America Welcomes Careful Tweeters (Or How To Lose Friends And Alienate DHS Officers)

By Paul Bradley Carr , written on January 31, 2012

From The News Desk

I've been irked about this all day.

Over at Gigaom, Matthew Ingram writes about 26-year-old British barman, Leigh Van Bryan who was denied entry to America after the Department Of Homeland Security objected to two of his tweets.

In one tweet, posted weeks before he flew to LAX, Van Bryan wrote "3 weeks today, we're totally in LA pissing people off on Hollywood Blvd and diggin' Marilyn Monroe up!" In another he asked a friend if she was "free this week, for quick gossip/prep before I go and destroy America".

Turns out the words "destroy America" were enough to flag Van Bryan for secondary screening by the DHS at LAX, after which he and his girlfriend were interviewed, handcuffed, detained overnight and then deported.

Ingram calls out the DHS for lacking a sense of humor, adding "doing [screening of social networks] properly also requires some sense of proportion about what constitutes a real threat and what is clearly a joke. Did Homeland Security really think that a 26-year-old bar manager was a serious threat?"

And it's at that point that I became irked. Not by the DHS, but by Ingram.

For one thing, the idea that a 26-year-old bar manager from the UK couldn't be a serious terrorist threat is idiotic. Richard Reid -- a Brit -- was a 28 year old student when he attempted to set blow up his shoe-bomb in 2002. Nigerian Umar Farouk Abdulmutallab -- the underwear bomber -- was also studying in London when he applied for, and received his American visa. In 2009, the CIA warned that British-based terrorirsts posted the greatest threat to America and American interests.

I'm not -- not, not, not -- accusing Ingram of anything here, but could it be possible that he really meant to ask whether Homeland Security really think that a 26-year-old white bar manager could pose a serious threat? Surely not.

But terrorism -- and who may or may not want to destroy America -- is actually a secondary issue here. In his defense Van Bryan argues that by "destroy" America he simply meant to rip it up, to go crazy, to have fun. Or, as he also put it, "to piss people off on Holywood Boulevard".

I'm inclined to take Van Bryan at his word. He's not a terrorist, he's just a fucking dick. Another British tourist who thinks they can travel to any country they like, behave however they like, and still be welcomed with open arms.

I'm a Brit who came to America, first as a tourist and now as a proud visa holder. I'm not a citizen, I'm just a guest here -- albeit a long-term one. And even during the darkest days of my alcoholic past I never once lost sight of the fact that I was unbelievably fortunate to be here. One obnoxious word to an immigrations officer, or one idiotic tweet disrespecting my hosts, and my next visit to the land of the free may be my last.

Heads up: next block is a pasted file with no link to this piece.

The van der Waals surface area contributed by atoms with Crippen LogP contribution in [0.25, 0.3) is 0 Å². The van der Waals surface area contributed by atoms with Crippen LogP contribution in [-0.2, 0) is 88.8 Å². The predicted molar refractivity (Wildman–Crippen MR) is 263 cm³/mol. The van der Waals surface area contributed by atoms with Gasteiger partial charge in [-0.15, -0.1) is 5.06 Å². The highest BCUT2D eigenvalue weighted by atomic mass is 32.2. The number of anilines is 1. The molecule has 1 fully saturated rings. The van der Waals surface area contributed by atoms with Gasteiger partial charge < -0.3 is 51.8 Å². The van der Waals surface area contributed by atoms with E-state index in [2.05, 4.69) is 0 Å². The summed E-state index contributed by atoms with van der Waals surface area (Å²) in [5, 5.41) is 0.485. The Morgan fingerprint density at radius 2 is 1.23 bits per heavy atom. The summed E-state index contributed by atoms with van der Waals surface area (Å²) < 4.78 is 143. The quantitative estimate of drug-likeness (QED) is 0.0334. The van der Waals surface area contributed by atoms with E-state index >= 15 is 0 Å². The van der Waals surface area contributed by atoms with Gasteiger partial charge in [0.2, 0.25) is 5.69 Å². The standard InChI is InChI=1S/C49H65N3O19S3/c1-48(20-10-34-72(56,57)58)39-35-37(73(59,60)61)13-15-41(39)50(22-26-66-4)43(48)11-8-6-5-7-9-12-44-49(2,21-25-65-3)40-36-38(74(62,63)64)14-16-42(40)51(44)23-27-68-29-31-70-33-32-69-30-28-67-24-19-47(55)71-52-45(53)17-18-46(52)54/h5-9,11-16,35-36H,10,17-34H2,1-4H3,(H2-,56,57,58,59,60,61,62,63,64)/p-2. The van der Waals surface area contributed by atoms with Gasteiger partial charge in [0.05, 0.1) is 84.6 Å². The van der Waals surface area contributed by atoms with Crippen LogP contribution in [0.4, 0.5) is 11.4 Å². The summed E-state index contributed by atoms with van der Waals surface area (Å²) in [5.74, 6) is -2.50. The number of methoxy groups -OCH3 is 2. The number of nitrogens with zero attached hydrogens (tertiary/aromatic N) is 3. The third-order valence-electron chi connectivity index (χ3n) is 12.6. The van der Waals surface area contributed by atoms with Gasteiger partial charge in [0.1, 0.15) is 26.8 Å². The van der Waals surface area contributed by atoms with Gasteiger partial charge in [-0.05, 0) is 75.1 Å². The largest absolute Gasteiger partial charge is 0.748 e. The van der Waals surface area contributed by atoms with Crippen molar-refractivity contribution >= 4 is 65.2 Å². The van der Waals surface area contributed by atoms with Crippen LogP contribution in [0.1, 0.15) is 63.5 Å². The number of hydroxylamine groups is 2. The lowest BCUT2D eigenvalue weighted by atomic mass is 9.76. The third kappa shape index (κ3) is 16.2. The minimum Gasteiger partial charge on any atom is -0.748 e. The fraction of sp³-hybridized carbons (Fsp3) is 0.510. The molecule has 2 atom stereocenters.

From less fortunate friends, I also knew how the denial of entry process works -- once you've been denied entry -- even if it's just because you arrived with the wrong visa -- you don't just get to hang around the terminal. Instead you're detained by law enforcement until they can put you on a flight -- which usually includes an overnight stay in a cell, and probably an hour or so in handcuffs, which is how people are generally transported to cells.

Is this evidence of a police state? A Big Brother mentality? A lack of perspective? No. There are legitimate questions to be asked about the TSA's use of backscatter xrays and invasive searches and no-fly lists for American citizens. After all, Americans -- and, in many cases, visitors like me -- are given the full protection of the US Constitution, particularly the amendments related to freedom of speech and illegal searches. But none of those wonderful constitutional protections or considerations kicks in until the DHS officer nods, smiles and applies that all-important visa stamp to a visitor's passport.

Up until that point travellers are entitled to little more than common courtesy, assuming of course that courtesy is a two-way thing. If someone showed up at my front door after Tweeting about how they planned to abuse my hospitality by "pissing people off" then they wouldn't make it past the threshold. I suspect Ingram would operate a similar policy in his own home. Why then should that same principle not apply to visitors threatening to behave badly within America's borders?

Terrorism, freedom of speech and wailing about Big Brother have nothing to do with the story of Leigh Van Bryan. The story of Leigh Van Bryan is simply about how one gobby little Brit learned that if you say "fuck you" to America, they'll happily handcuff you, throw you in a call overnight and then kick your ass all the way back to Blighty.

The end.